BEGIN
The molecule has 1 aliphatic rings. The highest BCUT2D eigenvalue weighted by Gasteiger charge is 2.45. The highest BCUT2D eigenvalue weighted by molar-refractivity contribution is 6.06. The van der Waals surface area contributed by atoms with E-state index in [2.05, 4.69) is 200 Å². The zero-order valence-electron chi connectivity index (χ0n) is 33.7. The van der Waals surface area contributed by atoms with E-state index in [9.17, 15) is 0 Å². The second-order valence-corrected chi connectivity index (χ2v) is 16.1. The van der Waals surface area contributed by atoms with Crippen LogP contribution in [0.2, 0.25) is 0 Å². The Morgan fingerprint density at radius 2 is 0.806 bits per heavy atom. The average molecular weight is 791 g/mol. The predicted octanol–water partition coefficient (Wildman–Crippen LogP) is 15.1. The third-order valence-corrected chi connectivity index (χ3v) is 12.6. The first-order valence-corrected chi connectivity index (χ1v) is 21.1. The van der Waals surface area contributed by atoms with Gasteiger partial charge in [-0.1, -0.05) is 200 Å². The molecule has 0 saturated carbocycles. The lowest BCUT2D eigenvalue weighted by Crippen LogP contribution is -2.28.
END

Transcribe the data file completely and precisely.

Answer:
The molecule has 1 aliphatic rings. The highest BCUT2D eigenvalue weighted by Gasteiger charge is 2.45. The highest BCUT2D eigenvalue weighted by molar-refractivity contribution is 6.06. The van der Waals surface area contributed by atoms with E-state index in [2.05, 4.69) is 200 Å². The zero-order valence-electron chi connectivity index (χ0n) is 33.7. The van der Waals surface area contributed by atoms with E-state index in [9.17, 15) is 0 Å². The second-order valence-corrected chi connectivity index (χ2v) is 16.1. The van der Waals surface area contributed by atoms with Crippen LogP contribution in [0.2, 0.25) is 0 Å². The Morgan fingerprint density at radius 2 is 0.806 bits per heavy atom. The average molecular weight is 791 g/mol. The predicted octanol–water partition coefficient (Wildman–Crippen LogP) is 15.1. The third-order valence-corrected chi connectivity index (χ3v) is 12.6. The first-order valence-corrected chi connectivity index (χ1v) is 21.1. The van der Waals surface area contributed by atoms with Gasteiger partial charge in [-0.1, -0.05) is 200 Å². The molecule has 0 saturated carbocycles. The lowest BCUT2D eigenvalue weighted by Crippen LogP contribution is -2.28.